Skip to main content

Do rewards and incentives work?

How do you get the balance right?   Economic times are tough, people are feeling it out there, and we need to ensure that there is financial stability in companies while employees are worried about simply paying the bills every month, without going further into debt.

The question we ask ourselves at +Accsys (Pty) Ltd is "Do commission models and incentive schemes drive the right behaviour?"

The issue is across the board from junior roles who might be waiting for a bonus, to senior management who are on profit share schemes - does the opportunity to up your personal income encourage long term commitment to growth?

 Constant focus on quarterly, half yearly and annual results may also create a short term view.   So how do you keep current results in mind, without neglecting the future?

Both reading and experience have shown me that incentives and rewards will be effective if they are part of an overall approach where the incentivees (is there such a word?) buy into the company objectives.   Otherwise, they may be seen as a risk mitigating model, rather than a reward system.

I have read articles and books which suggest that if you pay the right salary, sort out the company culture and hygiene issues, you don't really need additional incentive schemes to motivate people.

Tell that to businesses who pay commission based on financial performance!

I don't profess to know all the answers.  I do know, though, that there are people who consistently do their absolute best, rewards or not.   I also know that an unexpected financial thank you can be a great motivator (so is a genuine thank you with no financial reward, we all like to be appreciated).

It certainly makes sense not to treat each year in isolation when you are incentivising executives, but to design rolling reward systems that build to a good payout for consistent performance over a period of years.

Maybe it makes sense for everybody....


Links, Notes and References


Why Incentive Plans cannot work - Harvard Business Review
Do incentive plans really work?
Accsys (Pty) Ltd


Note

Thank you for reading Teryl@Work.   Should you wish to use any of the material, please acknowledge this blog as the source.

Popular posts from this blog

Agile workers & workspaces - a new way of working..

Being an agile worker is still a work in progress…
Is flexibility now a reality in the workplace?And is it really working? We keep renaming it – remote, activity based and agile work being some of the current terms. The assumption of control over one’s own time and deliverables does look like a great way to work and live, and it seems to be is a high priority for those entering the business world. There is also the development of the agile work space, where people come to the office each day, but don’t have a fixed work area.We used to call it hot desking back in the day and it met with mixed success.Today, office designers have started to create work spaces which are intended to encourage innovative thought, cross departmental collaboration and improved productivity. My research indicates that the mix of engaged and disengaged employees in an open plan workspace does not always have the desired effect of the positive workers influencing the culture.In fact, a case study of a senior execut…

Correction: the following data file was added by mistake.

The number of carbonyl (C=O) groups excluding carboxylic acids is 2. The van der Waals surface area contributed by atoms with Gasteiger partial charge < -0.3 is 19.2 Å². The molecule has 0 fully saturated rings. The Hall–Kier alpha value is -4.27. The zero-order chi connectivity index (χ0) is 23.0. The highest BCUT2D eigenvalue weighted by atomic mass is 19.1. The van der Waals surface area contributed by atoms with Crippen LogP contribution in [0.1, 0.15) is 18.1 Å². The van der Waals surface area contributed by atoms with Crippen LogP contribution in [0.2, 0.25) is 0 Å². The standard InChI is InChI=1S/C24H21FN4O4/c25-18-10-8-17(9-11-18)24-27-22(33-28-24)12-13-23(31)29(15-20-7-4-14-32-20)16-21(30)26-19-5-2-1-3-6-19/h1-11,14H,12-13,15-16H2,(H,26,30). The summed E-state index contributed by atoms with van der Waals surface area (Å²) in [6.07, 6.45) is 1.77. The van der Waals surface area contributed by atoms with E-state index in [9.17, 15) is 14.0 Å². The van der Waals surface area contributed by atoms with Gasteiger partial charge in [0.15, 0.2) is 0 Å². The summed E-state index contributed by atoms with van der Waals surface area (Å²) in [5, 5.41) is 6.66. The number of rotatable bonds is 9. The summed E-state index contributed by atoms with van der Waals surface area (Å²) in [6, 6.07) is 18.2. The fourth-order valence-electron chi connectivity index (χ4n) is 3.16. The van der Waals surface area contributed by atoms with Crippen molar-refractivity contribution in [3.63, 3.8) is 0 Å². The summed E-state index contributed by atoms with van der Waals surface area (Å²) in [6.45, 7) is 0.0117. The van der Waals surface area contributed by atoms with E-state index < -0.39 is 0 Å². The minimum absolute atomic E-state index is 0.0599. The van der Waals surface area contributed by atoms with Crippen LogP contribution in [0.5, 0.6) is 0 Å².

The Gig Economy - HR and other issues

The Gig Economy has emerged as a topic of discussion and I understand that Intuit has posited that 40% of US workers will be independent contractors by 2020.  That is 3 years away! What is a gig employee?  Uber, Lyft, and Airbnb all utilize gig employees as the delivery mechanism for their apps.   While they are all clear that they are just an App and don’t employ the gig employees, governments and employer bodies are analyzing the risks and reports are indicating that they are significant. As a contract worker, which is how Uber defines their drivers, there is not an employer/employee contract in place.    While Uber, and other similar companies, create the mechanism for people to deliver a service, they consider themselves brokers, for want of a better word, and not employers. The UK is looking into the situation and considering legal structures .  The concerns are particularly when people have a single source of income, although they are not formally employed.  This leaves them in a …

Setting Budgets and Targets

Does too much of a stretch impact motivation?    Over many years of setting (and trying to achieve) targets and budgets, getting the balance right between stretch and motivation remains a challenge.

I love Jim Collins and Jerry Porras and their BHAGs in their great book, Built to Last, but if the goals are seen as unachievable too early in the business year, what then?

Is there a way for businesses to achieve success without budgets and targets in place?

Two old favourites " You can only manage what you can measure" and "People do what managers measure" suggest that they can't.  I am sure there must be successful businesses with different methodologies, but most of us need to work towards something.

With that in mind, I think there needs to be stretch, and there needs to be a sense of achievability.

Why would you race against Usain Bolt unless you think you could win?

The same goes for budgets and targets, people need to believe they are possible.

So how do you…